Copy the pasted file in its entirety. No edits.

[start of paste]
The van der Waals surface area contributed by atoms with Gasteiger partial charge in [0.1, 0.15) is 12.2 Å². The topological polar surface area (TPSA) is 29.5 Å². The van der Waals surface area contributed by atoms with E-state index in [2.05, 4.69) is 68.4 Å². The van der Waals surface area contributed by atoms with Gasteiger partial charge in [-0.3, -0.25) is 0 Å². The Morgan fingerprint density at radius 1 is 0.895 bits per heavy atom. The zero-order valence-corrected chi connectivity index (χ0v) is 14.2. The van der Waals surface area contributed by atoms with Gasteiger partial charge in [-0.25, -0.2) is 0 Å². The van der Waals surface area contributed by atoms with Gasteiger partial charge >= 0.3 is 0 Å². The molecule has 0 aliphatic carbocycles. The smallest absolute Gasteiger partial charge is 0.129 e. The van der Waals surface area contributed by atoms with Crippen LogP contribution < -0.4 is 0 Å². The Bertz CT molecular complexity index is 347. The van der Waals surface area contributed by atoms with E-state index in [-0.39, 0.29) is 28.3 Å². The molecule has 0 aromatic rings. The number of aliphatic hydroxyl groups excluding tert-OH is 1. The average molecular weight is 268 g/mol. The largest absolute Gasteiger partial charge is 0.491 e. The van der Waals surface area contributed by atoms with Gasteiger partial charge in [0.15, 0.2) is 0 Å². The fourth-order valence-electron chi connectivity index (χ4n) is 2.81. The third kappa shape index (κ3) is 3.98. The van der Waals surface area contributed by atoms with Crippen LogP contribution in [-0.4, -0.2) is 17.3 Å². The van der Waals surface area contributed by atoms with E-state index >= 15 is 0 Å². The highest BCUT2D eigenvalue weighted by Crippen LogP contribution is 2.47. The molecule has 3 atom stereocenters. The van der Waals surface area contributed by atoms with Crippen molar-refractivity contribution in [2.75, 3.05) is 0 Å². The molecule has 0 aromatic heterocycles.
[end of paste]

The van der Waals surface area contributed by atoms with Gasteiger partial charge in [0.1, 0.15) is 12.2 Å². The topological polar surface area (TPSA) is 29.5 Å². The van der Waals surface area contributed by atoms with E-state index in [2.05, 4.69) is 68.4 Å². The van der Waals surface area contributed by atoms with Gasteiger partial charge in [-0.3, -0.25) is 0 Å². The Morgan fingerprint density at radius 1 is 0.895 bits per heavy atom. The zero-order valence-corrected chi connectivity index (χ0v) is 14.2. The van der Waals surface area contributed by atoms with Gasteiger partial charge in [-0.25, -0.2) is 0 Å². The van der Waals surface area contributed by atoms with Gasteiger partial charge >= 0.3 is 0 Å². The molecule has 0 aliphatic carbocycles. The smallest absolute Gasteiger partial charge is 0.129 e. The van der Waals surface area contributed by atoms with Crippen LogP contribution < -0.4 is 0 Å². The Bertz CT molecular complexity index is 347. The van der Waals surface area contributed by atoms with E-state index in [-0.39, 0.29) is 28.3 Å². The molecule has 0 aromatic rings. The number of aliphatic hydroxyl groups excluding tert-OH is 1. The average molecular weight is 268 g/mol. The largest absolute Gasteiger partial charge is 0.491 e. The van der Waals surface area contributed by atoms with Gasteiger partial charge in [0.15, 0.2) is 0 Å². The fourth-order valence-electron chi connectivity index (χ4n) is 2.81. The third kappa shape index (κ3) is 3.98. The van der Waals surface area contributed by atoms with Crippen LogP contribution in [-0.4, -0.2) is 17.3 Å². The van der Waals surface area contributed by atoms with E-state index >= 15 is 0 Å². The highest BCUT2D eigenvalue weighted by Crippen LogP contribution is 2.47. The molecule has 3 atom stereocenters. The van der Waals surface area contributed by atoms with Crippen molar-refractivity contribution in [2.75, 3.05) is 0 Å². The molecule has 0 aromatic heterocycles.